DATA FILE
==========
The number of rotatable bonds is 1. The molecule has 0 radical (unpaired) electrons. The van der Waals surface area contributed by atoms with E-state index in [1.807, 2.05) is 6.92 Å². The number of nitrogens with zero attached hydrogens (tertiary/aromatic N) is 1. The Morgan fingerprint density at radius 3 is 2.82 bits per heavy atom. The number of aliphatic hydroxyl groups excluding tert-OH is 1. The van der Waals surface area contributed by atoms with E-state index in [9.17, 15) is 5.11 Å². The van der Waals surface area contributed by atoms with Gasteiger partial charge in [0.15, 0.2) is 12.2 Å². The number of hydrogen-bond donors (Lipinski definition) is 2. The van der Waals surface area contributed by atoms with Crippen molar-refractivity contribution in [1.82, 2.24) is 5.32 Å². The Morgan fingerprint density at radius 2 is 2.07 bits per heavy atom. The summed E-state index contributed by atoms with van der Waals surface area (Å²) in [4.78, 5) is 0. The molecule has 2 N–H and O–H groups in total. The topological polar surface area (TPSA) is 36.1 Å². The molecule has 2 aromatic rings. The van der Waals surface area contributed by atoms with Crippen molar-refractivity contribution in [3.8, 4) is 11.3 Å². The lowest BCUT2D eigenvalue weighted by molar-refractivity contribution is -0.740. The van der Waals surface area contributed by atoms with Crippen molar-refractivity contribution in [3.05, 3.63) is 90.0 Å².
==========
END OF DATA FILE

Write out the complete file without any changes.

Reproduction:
The number of rotatable bonds is 1. The molecule has 0 radical (unpaired) electrons. The van der Waals surface area contributed by atoms with E-state index in [1.807, 2.05) is 6.92 Å². The number of nitrogens with zero attached hydrogens (tertiary/aromatic N) is 1. The Morgan fingerprint density at radius 3 is 2.82 bits per heavy atom. The number of aliphatic hydroxyl groups excluding tert-OH is 1. The van der Waals surface area contributed by atoms with E-state index in [9.17, 15) is 5.11 Å². The van der Waals surface area contributed by atoms with Gasteiger partial charge in [0.15, 0.2) is 12.2 Å². The number of hydrogen-bond donors (Lipinski definition) is 2. The van der Waals surface area contributed by atoms with Crippen molar-refractivity contribution in [1.82, 2.24) is 5.32 Å². The Morgan fingerprint density at radius 2 is 2.07 bits per heavy atom. The summed E-state index contributed by atoms with van der Waals surface area (Å²) in [4.78, 5) is 0. The molecule has 2 N–H and O–H groups in total. The topological polar surface area (TPSA) is 36.1 Å². The molecule has 2 aromatic rings. The van der Waals surface area contributed by atoms with Crippen molar-refractivity contribution in [3.8, 4) is 11.3 Å². The lowest BCUT2D eigenvalue weighted by molar-refractivity contribution is -0.740. The van der Waals surface area contributed by atoms with Crippen molar-refractivity contribution in [3.05, 3.63) is 90.0 Å².